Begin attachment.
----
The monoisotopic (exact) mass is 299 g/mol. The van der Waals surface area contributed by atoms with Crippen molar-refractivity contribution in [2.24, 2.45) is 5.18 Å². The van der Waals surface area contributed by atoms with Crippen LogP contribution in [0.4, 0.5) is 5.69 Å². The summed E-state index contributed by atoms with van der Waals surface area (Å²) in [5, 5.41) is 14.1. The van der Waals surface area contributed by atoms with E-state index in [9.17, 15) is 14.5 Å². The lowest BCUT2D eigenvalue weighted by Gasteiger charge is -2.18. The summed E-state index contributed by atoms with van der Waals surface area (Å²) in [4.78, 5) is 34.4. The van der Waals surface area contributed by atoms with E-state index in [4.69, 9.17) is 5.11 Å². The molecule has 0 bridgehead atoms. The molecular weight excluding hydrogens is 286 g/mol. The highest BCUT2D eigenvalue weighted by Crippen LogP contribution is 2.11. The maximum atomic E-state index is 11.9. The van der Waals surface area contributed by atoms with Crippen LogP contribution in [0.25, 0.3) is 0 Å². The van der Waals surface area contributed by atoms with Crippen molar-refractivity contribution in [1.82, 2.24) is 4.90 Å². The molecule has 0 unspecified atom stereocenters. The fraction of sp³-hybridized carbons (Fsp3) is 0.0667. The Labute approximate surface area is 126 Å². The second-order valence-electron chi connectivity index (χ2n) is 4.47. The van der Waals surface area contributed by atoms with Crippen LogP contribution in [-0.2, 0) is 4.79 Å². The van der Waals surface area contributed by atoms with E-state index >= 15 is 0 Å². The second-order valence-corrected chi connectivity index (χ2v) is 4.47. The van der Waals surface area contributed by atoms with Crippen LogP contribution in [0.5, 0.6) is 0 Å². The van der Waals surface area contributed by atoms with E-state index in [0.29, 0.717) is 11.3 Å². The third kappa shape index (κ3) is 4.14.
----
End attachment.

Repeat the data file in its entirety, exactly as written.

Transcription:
The monoisotopic (exact) mass is 299 g/mol. The van der Waals surface area contributed by atoms with Crippen molar-refractivity contribution in [2.24, 2.45) is 5.18 Å². The van der Waals surface area contributed by atoms with Crippen LogP contribution in [0.4, 0.5) is 5.69 Å². The summed E-state index contributed by atoms with van der Waals surface area (Å²) in [5, 5.41) is 14.1. The van der Waals surface area contributed by atoms with E-state index in [9.17, 15) is 14.5 Å². The lowest BCUT2D eigenvalue weighted by Gasteiger charge is -2.18. The summed E-state index contributed by atoms with van der Waals surface area (Å²) in [4.78, 5) is 34.4. The van der Waals surface area contributed by atoms with E-state index in [4.69, 9.17) is 5.11 Å². The molecule has 0 bridgehead atoms. The molecular weight excluding hydrogens is 286 g/mol. The highest BCUT2D eigenvalue weighted by Crippen LogP contribution is 2.11. The maximum atomic E-state index is 11.9. The van der Waals surface area contributed by atoms with Crippen LogP contribution in [0.25, 0.3) is 0 Å². The van der Waals surface area contributed by atoms with Crippen molar-refractivity contribution in [1.82, 2.24) is 4.90 Å². The molecule has 0 unspecified atom stereocenters. The fraction of sp³-hybridized carbons (Fsp3) is 0.0667. The Labute approximate surface area is 126 Å². The second-order valence-electron chi connectivity index (χ2n) is 4.47. The van der Waals surface area contributed by atoms with Crippen LogP contribution in [-0.2, 0) is 4.79 Å². The van der Waals surface area contributed by atoms with E-state index >= 15 is 0 Å². The second-order valence-corrected chi connectivity index (χ2v) is 4.47. The van der Waals surface area contributed by atoms with Crippen LogP contribution in [0.5, 0.6) is 0 Å². The van der Waals surface area contributed by atoms with E-state index in [0.29, 0.717) is 11.3 Å². The third kappa shape index (κ3) is 4.14.